Tuesday, November 18, 2008

War Crimes #2

Boy, I got a few really quick responses on my earlier post on the possibility of trying some of the Bush Administration for War Crimes.

a quick observation and then a story...

the observation is that I don't know enough to know whether anyone is guilty. From what I have read and seen, I strongly suspect, yes, but I don't presume to know.

now a story.

Once upon a time there was a Hindu holy man sitting next to a road during the heavy rains of monsoon, meditating. As the rains poured and the water began to rise, he turned his attention to his surroundings. Almost all of the area was covered in water that was quickly draining away down the road. There was a small high spot near him that had become an island and was soon to disappear under the rising waters. A scorpion had retreated for safety to the high spot. As the holy man watched, he knew that the waters would rise, carry the scorpion away, and it would drown. He reached out to save it and as he did, it struck with its tail. He was quick enough to avoid the sting. He reached out again and again the scorpion tried to sting him. Again, he was able to avoid the sting. This happened a third time.

There was a man watching who decided to advise the holy man, "Don't you know that it is in the nature of the scorpion to sting? If you keep reaching out to save it, you will get stung."

The holy man replied, "Don't you know that it is in my nature to save life? Why should I allow the scorpion to cause me to change my nature?"


John said...

Dumb ass holy man.

Michael Mahoney said...

I like that story, and I use it often myself. I'm just not sure of the point you're trying to make here.

roy said...

the argument often made is that we "have to torture, hold individuals without charges, listen without warrants, etc. because the situation is different and these terrorists must be stopped."

If we allow their behaviors to cause us to abandon the principles of our constitution - rights which are self-evident and not American, the constitution doesn't grant them, it protects them - then we have already lost.

These policies do not represent the United States that I know and love.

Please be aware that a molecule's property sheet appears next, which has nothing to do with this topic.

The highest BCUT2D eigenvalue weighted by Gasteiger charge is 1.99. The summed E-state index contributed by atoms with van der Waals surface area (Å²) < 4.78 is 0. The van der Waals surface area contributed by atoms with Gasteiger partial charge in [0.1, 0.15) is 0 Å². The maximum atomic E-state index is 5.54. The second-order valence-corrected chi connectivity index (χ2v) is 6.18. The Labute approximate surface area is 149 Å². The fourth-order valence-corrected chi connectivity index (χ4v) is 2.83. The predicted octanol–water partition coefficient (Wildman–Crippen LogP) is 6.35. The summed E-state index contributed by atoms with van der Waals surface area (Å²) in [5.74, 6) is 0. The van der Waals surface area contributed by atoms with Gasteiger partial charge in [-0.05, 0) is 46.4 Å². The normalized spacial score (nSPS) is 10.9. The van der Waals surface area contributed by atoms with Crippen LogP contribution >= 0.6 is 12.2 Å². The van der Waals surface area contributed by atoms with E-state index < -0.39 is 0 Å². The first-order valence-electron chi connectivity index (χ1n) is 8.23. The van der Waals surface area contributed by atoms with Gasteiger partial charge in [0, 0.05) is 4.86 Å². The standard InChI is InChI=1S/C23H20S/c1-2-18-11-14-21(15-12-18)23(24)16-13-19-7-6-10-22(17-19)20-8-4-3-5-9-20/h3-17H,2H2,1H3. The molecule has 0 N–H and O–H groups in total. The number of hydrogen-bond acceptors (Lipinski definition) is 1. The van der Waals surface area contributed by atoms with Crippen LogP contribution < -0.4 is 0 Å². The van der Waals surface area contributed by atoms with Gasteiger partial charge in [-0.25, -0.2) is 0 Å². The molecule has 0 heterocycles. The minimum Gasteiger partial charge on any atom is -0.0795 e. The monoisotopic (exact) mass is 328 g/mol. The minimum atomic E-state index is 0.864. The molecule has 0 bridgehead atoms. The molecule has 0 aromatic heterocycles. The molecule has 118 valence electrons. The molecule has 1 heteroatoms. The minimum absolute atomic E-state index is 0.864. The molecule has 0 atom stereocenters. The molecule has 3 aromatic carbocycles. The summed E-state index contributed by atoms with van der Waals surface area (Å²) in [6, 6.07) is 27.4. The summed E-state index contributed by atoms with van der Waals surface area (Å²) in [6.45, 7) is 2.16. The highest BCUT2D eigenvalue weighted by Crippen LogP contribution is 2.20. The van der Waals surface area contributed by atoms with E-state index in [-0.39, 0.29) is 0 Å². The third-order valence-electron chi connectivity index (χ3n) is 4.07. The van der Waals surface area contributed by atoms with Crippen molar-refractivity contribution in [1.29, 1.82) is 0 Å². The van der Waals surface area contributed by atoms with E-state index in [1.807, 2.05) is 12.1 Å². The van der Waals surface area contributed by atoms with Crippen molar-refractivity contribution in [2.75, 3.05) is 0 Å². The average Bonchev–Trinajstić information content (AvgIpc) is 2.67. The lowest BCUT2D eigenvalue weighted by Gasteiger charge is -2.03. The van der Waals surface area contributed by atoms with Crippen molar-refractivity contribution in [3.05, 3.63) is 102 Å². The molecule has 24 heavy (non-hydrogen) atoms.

Michael Mahoney said...

I think the disctinction needs to be made that the Constitution only protects American citizens and those within the borders of the US.

Let me paint an (albeit) out-there picture. Suppose your wife or daughter were on an airplane. Suppose further that there were terrorists on the plane with the intent to destroy the plane and perhaps more people on the ground. However, government agents had become aware of the plot, prevented the hijacking and arrested the terrorists.

Suppose further, that you found out later that the only reason the government knew about the plot was because they had tortured a captured terrorist at Gitmo.

What would you reaction be? Gratitude that your loved one's life had been spared? Outrage at your government's actions. Would you have them not save her?

Suppose you found out that they could have stopped the attack, but did not get the information because they were protecting a terrorist's rights?

These questions may sound melodramatic, Roy, but they are asked in ernest. These are the kinds of descisions our policy makers have to make every day. Let's cut them a little slack.

BTW, as I write this, I'm getting on a plane in four hours. So I'm thinking about it.

roy said...

I realize the distinction in terms of law, but in terms of morals, somehow that distinction seems a lame argument. If those rights are so self-evident that we revolted against England to secure them, shouldn't we afford them in all circumstances?

As for your out-there picture... My first observation is that virtually all studies that have looked at information obtained via torture have shown that it is completely unreliable, so the likelihood of your scenario is so far out there as to be not worth really considering.

Still, I will answer in earnest. I would rather that the information not be obtained. I would rather lose a loved one than know that my government tortures prisoners who may very well be innocent of anything even if one out of how many may provide useful information.

And the last observation is that a majority of those at Gitmo are not guilty of anything except being the target of a vendetta from a rival clan or the unfortunate victim of a get-rich quick scheme.

fernando said...

In all questions of identity what are you becoming is more significant than what you were.

Paul said...


You would rather lose a loved one? Seriously...WTF? I'm sure your family admires the fact that your high ground morals are willing to throw them under the bus.